Jamison may have gotten too comfortable playing in meaningless games with the Wizards, where he’d jack shots without forethought and was always guaranteed enough touches to go for his nightly 20-and-10. Now he’s got to break those old habits and play within a system where he won’t get the ball as much while stepping up his defense. So far Jamison has done a solid job, but the real pressure games haven’t begun yet.

LeBron James (photo. Nike)

MO WILLIAMS
Song: “Respect”
Album: Ready to Die
Drafted in the second round. Traded by the team that signed him to a big long-term contract one year into the deal. Overlooked as an All-Star until the last minute (when he was named as an alternate), and still not considered really an All-Star by some critics. Mo has enough reasons to play with a chip on his shoulder, and even more right now since he was partially blamed for Cleveland’s postseason exit last year. He’s got another shot to pull his weight and earn his respect.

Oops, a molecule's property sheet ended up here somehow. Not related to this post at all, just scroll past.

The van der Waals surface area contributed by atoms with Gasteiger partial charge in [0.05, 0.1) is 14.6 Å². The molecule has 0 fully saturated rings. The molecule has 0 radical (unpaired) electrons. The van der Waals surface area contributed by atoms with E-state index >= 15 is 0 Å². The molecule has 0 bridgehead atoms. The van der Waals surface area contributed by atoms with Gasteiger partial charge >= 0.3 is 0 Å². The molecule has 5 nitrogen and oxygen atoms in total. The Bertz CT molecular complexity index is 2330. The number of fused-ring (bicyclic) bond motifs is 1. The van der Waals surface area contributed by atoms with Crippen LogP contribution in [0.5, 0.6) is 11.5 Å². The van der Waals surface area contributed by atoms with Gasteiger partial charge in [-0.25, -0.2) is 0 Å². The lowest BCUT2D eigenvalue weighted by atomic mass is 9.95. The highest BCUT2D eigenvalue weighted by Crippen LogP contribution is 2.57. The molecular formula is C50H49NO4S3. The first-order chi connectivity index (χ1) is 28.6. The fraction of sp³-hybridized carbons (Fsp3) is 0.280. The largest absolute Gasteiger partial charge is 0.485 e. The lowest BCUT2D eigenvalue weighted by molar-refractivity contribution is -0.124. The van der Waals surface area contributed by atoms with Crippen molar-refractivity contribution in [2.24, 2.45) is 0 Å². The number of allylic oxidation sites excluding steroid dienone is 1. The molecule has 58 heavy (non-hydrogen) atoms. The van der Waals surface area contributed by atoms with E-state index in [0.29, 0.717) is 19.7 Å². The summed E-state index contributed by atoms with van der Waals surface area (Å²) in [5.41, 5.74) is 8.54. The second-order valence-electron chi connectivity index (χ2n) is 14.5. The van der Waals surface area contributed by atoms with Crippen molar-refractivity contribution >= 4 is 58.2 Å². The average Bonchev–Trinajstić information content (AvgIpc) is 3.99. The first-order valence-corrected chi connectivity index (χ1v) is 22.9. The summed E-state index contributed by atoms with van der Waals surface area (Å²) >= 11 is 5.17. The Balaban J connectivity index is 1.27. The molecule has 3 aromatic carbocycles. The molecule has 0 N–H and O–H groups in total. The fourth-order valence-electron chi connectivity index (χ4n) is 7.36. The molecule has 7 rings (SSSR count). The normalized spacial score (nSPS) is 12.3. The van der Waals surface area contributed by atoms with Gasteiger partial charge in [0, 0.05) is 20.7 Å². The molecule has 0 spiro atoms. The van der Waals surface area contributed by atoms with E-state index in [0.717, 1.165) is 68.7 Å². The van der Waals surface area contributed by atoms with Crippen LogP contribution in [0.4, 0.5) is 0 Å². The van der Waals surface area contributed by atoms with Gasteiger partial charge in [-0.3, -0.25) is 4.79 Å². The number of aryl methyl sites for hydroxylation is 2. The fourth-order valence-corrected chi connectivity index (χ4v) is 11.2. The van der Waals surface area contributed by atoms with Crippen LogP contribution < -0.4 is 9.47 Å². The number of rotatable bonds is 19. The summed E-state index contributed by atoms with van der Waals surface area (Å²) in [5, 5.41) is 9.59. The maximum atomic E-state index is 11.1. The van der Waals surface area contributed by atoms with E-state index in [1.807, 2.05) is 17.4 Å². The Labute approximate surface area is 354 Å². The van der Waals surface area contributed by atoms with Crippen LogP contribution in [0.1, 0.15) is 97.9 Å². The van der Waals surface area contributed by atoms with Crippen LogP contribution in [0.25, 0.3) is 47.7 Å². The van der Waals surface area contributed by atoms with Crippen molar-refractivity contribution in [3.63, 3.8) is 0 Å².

DELONTE WEST
Song: “Machine Gun Funk”
Album: Ready to Die
Delonte is my guy, but he walked into that one.

ANDERSON VAREJAO
Song: “Hustler’s Story”
Album: Duets: The Final Chapter
Some say hustle is a skill on the basketball court. And some say hustle is the only skill Varejao has. While the truth is that AV brings more to the table than just sweat and six fouls — namely rebounding, team and individual defense, making the right pass and setting picks — his biggest haters will never see him as more than a flopper with dirty tactics. Well, they said the same thing about Manu Ginobili, and he’s got three rings that argue otherwise.

ANTHONY PARKER
Song: “Hope You N***** Sleep”
Album: Born Again
On this side of the ocean, AP isn’t the guy you center the defensive game plan around. But if you leave him wide open, he’ll make you pay. In the regular season Parker knocked down 41% of his threes in his first year with the Cavs, and in Game 2 of their first-round series with Chicago he hit three triples when the Bulls lost track of him. One of Cleveland’s problems in the ’09 playoffs was their shooters failing to deliver consistently on their open looks. Between LeBron and now Shaq commanding so much attention, all Parker has to do is keep the defense honest.

ZYDRUNAS ILGAUSKAS
Song: “Last Day”
Album: Life After Death